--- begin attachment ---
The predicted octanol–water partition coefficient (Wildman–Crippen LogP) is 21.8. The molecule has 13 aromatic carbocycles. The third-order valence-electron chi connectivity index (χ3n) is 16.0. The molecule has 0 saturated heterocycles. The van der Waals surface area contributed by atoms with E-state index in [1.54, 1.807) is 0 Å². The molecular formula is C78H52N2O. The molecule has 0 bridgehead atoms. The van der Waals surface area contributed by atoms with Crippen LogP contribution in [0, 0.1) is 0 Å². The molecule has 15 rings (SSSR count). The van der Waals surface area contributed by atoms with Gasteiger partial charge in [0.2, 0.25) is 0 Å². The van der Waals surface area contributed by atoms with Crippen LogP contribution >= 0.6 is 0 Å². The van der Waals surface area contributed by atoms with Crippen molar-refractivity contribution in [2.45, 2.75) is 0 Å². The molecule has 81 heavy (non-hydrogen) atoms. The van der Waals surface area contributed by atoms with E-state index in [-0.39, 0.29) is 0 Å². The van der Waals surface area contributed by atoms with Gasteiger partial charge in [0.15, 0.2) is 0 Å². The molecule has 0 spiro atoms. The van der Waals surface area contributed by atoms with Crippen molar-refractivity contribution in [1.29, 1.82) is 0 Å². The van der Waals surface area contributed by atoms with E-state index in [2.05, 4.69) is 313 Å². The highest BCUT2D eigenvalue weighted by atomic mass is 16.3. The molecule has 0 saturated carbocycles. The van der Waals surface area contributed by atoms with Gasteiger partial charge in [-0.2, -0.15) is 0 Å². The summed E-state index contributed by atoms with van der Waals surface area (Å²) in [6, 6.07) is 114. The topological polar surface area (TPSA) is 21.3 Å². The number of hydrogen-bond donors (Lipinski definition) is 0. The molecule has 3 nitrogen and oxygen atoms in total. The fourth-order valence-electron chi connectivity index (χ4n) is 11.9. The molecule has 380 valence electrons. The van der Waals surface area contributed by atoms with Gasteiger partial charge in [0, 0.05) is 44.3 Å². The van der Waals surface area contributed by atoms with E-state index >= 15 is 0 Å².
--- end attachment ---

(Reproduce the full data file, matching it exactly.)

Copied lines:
The predicted octanol–water partition coefficient (Wildman–Crippen LogP) is 21.8. The molecule has 13 aromatic carbocycles. The third-order valence-electron chi connectivity index (χ3n) is 16.0. The molecule has 0 saturated heterocycles. The van der Waals surface area contributed by atoms with E-state index in [1.54, 1.807) is 0 Å². The molecular formula is C78H52N2O. The molecule has 0 bridgehead atoms. The van der Waals surface area contributed by atoms with Crippen LogP contribution in [0, 0.1) is 0 Å². The molecule has 15 rings (SSSR count). The van der Waals surface area contributed by atoms with Gasteiger partial charge in [0.2, 0.25) is 0 Å². The van der Waals surface area contributed by atoms with Crippen LogP contribution >= 0.6 is 0 Å². The van der Waals surface area contributed by atoms with Crippen molar-refractivity contribution in [2.45, 2.75) is 0 Å². The molecule has 81 heavy (non-hydrogen) atoms. The van der Waals surface area contributed by atoms with E-state index in [-0.39, 0.29) is 0 Å². The van der Waals surface area contributed by atoms with Gasteiger partial charge in [0.15, 0.2) is 0 Å². The molecule has 0 spiro atoms. The van der Waals surface area contributed by atoms with Crippen molar-refractivity contribution in [1.29, 1.82) is 0 Å². The van der Waals surface area contributed by atoms with E-state index in [2.05, 4.69) is 313 Å². The highest BCUT2D eigenvalue weighted by atomic mass is 16.3. The molecule has 0 saturated carbocycles. The van der Waals surface area contributed by atoms with Gasteiger partial charge in [-0.2, -0.15) is 0 Å². The summed E-state index contributed by atoms with van der Waals surface area (Å²) in [6, 6.07) is 114. The topological polar surface area (TPSA) is 21.3 Å². The number of hydrogen-bond donors (Lipinski definition) is 0. The molecule has 3 nitrogen and oxygen atoms in total. The fourth-order valence-electron chi connectivity index (χ4n) is 11.9. The molecule has 380 valence electrons. The van der Waals surface area contributed by atoms with Gasteiger partial charge in [0, 0.05) is 44.3 Å². The van der Waals surface area contributed by atoms with E-state index >= 15 is 0 Å².